The Truth About College Applications

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The Truth About College Applications

The renown gates of Harvard University bearing the school's official seal.

The renown gates of Harvard University bearing the school's official seal.

Image Credit to Harvard University

The renown gates of Harvard University bearing the school's official seal.

Image Credit to Harvard University

Image Credit to Harvard University

The renown gates of Harvard University bearing the school's official seal.

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We attend a small magnet school in a small, urban community. Our perspective is limited; our only sense of ourselves is in comparison to others around us. Being in one of the top-rated schools in the area, there can be an overwhelming presence of egotism and pseudo-intellectualism in our halls. We’re on top of the world because we’re on top in Palm Beach County.

What we don’t realize is that literary magazine editors, class presidents and valedictorians are in the masses around the country. It is easy to confuse the isolation we face in extreme stress as a lone ingenuity. But really, thousands of others are just as smart and just as qualified, in different (yet alarmingly similar) ways.

As privileged seniors, we have spent the past three years pushing past anxieties to focus on formulaically outsmarting the college application process by multitasking volunteer opportunities and cramming for AP exams, and despite the level of denial we may be in, application season is finally here.

However, when everyone has talent and leadership positions, and cites their favorite novel as The Great Gatsby, we fail to admit there must be differentiating factors that will ultimately determine college admissions. These social factors are most notably residency, race and ethnicity and legacy status.

While accepting rural Mississippians and abiding to affirmative action all seem progressive and understandable, giving an advantage to legacy students seems counter intuitive: for the most part, legacies occupy a more privileged side of the socioeconomic spectrum. Legacies are naturally predisposed to an intellectual atmosphere and have spent the past 18 years carving their predestined collegiate path. Essentially, the practice seems to reassure a traditionally elitist upper hand.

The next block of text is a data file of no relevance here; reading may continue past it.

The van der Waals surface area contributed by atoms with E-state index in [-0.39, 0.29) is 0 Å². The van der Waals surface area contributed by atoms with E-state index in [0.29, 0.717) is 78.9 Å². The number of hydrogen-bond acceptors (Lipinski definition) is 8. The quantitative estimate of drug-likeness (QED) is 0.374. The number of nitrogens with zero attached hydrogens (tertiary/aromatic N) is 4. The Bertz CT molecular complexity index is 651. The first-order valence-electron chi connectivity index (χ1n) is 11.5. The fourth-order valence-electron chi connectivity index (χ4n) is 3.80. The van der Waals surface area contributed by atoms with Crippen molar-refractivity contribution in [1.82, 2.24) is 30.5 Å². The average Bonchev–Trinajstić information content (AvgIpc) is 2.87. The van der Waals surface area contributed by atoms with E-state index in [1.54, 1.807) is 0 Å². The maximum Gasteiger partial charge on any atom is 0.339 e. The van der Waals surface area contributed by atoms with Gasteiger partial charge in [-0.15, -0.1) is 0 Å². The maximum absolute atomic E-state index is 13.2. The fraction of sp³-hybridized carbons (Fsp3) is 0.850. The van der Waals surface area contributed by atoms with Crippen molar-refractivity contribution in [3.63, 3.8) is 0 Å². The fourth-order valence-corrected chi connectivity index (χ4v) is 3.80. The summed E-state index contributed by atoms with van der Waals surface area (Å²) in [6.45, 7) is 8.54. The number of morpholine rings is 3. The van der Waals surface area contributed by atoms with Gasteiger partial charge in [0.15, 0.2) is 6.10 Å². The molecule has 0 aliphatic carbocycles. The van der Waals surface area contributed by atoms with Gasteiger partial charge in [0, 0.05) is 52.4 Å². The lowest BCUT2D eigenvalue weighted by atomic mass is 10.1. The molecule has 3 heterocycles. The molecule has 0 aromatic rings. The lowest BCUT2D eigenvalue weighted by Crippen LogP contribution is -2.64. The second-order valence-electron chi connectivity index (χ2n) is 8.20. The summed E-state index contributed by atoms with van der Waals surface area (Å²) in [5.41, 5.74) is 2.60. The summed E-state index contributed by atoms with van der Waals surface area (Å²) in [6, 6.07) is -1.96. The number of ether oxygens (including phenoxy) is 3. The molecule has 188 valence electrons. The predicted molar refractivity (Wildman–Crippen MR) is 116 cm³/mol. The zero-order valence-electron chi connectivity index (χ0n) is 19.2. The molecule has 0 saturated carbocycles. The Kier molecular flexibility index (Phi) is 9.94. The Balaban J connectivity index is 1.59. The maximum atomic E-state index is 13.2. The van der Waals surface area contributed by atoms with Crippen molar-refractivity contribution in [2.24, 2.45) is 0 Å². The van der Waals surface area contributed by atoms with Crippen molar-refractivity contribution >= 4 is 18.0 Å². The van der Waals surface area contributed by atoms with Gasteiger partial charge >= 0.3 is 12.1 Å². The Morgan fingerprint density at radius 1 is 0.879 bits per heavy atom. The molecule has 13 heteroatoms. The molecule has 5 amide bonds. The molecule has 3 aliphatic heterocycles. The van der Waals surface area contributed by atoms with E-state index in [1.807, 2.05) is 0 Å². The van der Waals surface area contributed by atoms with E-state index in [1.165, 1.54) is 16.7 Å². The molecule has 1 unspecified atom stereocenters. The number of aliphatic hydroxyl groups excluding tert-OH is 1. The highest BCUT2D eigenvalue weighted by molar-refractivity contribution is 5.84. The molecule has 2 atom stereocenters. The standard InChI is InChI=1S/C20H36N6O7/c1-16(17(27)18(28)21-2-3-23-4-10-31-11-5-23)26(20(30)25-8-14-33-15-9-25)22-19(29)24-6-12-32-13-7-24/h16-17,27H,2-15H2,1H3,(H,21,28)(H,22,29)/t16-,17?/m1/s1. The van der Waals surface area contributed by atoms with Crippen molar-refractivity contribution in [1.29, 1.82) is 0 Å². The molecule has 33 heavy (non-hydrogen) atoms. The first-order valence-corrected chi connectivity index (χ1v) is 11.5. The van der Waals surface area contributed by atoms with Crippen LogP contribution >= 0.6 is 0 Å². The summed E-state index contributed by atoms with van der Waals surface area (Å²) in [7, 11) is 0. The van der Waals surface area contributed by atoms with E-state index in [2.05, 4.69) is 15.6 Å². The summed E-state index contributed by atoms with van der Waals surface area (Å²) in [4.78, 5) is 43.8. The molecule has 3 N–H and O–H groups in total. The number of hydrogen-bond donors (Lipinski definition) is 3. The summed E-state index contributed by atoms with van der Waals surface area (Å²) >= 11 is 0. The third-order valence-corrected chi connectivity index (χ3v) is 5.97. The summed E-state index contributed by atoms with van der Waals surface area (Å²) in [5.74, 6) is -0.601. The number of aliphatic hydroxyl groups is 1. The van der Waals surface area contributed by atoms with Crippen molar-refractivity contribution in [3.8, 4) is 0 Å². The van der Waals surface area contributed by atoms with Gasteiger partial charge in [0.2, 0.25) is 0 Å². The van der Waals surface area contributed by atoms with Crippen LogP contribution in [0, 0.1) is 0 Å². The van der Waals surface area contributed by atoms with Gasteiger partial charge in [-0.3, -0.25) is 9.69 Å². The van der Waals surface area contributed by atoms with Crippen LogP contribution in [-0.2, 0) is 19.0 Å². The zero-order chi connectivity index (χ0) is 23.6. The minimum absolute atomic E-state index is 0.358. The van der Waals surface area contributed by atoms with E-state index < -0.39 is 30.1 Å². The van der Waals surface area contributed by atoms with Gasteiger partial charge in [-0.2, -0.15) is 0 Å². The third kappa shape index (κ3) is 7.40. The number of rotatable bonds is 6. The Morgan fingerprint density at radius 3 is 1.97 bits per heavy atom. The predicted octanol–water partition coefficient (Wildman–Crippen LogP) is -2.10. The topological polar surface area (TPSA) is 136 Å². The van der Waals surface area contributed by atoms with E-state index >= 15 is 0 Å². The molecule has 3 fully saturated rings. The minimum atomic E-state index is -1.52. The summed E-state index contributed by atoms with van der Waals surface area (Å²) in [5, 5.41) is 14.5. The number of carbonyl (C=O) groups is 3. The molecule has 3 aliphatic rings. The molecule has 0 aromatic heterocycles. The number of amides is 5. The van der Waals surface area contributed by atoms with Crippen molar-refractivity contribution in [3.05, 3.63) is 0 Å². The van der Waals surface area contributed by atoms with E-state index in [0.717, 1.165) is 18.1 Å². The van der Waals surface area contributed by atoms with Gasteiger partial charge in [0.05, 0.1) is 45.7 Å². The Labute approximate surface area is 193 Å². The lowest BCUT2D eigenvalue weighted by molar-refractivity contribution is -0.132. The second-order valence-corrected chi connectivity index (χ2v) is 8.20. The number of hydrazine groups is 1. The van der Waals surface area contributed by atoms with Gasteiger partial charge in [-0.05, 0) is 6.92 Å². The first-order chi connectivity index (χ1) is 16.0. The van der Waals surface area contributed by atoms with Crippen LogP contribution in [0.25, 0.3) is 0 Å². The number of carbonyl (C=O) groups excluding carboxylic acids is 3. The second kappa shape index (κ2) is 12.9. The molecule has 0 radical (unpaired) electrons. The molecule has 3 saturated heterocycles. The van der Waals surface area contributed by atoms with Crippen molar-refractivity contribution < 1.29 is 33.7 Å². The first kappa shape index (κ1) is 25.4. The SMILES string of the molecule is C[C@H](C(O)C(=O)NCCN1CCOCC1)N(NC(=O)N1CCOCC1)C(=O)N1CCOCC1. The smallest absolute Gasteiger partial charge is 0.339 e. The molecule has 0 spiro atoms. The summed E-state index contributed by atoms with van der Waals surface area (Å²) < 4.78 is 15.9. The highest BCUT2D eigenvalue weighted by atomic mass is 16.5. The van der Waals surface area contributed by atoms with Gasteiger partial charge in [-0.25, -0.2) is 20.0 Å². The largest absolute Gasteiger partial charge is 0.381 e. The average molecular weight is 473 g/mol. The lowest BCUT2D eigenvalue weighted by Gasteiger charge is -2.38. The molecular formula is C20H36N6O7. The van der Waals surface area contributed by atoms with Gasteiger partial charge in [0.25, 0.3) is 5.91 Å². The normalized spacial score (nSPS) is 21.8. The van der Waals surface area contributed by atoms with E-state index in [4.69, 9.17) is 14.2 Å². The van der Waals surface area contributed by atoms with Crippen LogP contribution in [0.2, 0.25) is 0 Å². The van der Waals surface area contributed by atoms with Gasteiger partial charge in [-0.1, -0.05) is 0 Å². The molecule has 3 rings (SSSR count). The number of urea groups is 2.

Except, it isn’t that simple.

When seeking out admissions to Ivies and top-rated private universities, we’re buying into a branded education. Maintaining graduates in familial lineages is a part of this process. These institutions seek profit, and (though no data is released) upper-class legacies are more likely to donate. Endowments are a portion of an institution’s ranking and thus a school’s prestige. Legacy-fueled endowments also provide for improved facilities, the ability to hire superstar professors and financial aid for other students.

Institutions aim to create diverse environments, and this diversity goes beyond minorities to include all demographics—including prep school kids seeking to follow in their parents’ academic footsteps. Though corrupt as it may seem, the prep school kids serve a purpose and contribute to the community of top colleges and universities in a meaningful way. Beyond their parents’ money, legacy students, for the most part, also offer an inherited school spirit and passion for learning.

As students, we should stop trying to criticize the process but more importantly stop criticizing each other come admittance. With admissions processes varying by school, it’s impossible to deduce another students’ achievements into simple factors to undermine the crucial and specific details that make applicants eye-catching. Sure, at a microscopic level of scrutiny it will seem as though some unintelligent kids connived their way into the Ivies, and that we ourselves are more deserving yet at a rate of under 10% admittance, decisions may appear arbitrary, but will be purposeful in intention.

In our present realities, we’ve grown out of high school, out of our childhood bedrooms and out of old friend circles. We think of college as a utopian society of flawless intellects just like we perceive ourselves to be. Instead, the admissions process reveals that each college is a niche, where students of varying backgrounds and ideas converge to form a community. And in recognizing this, critiquing admissions ultimately becomes a tired exercise in playing God.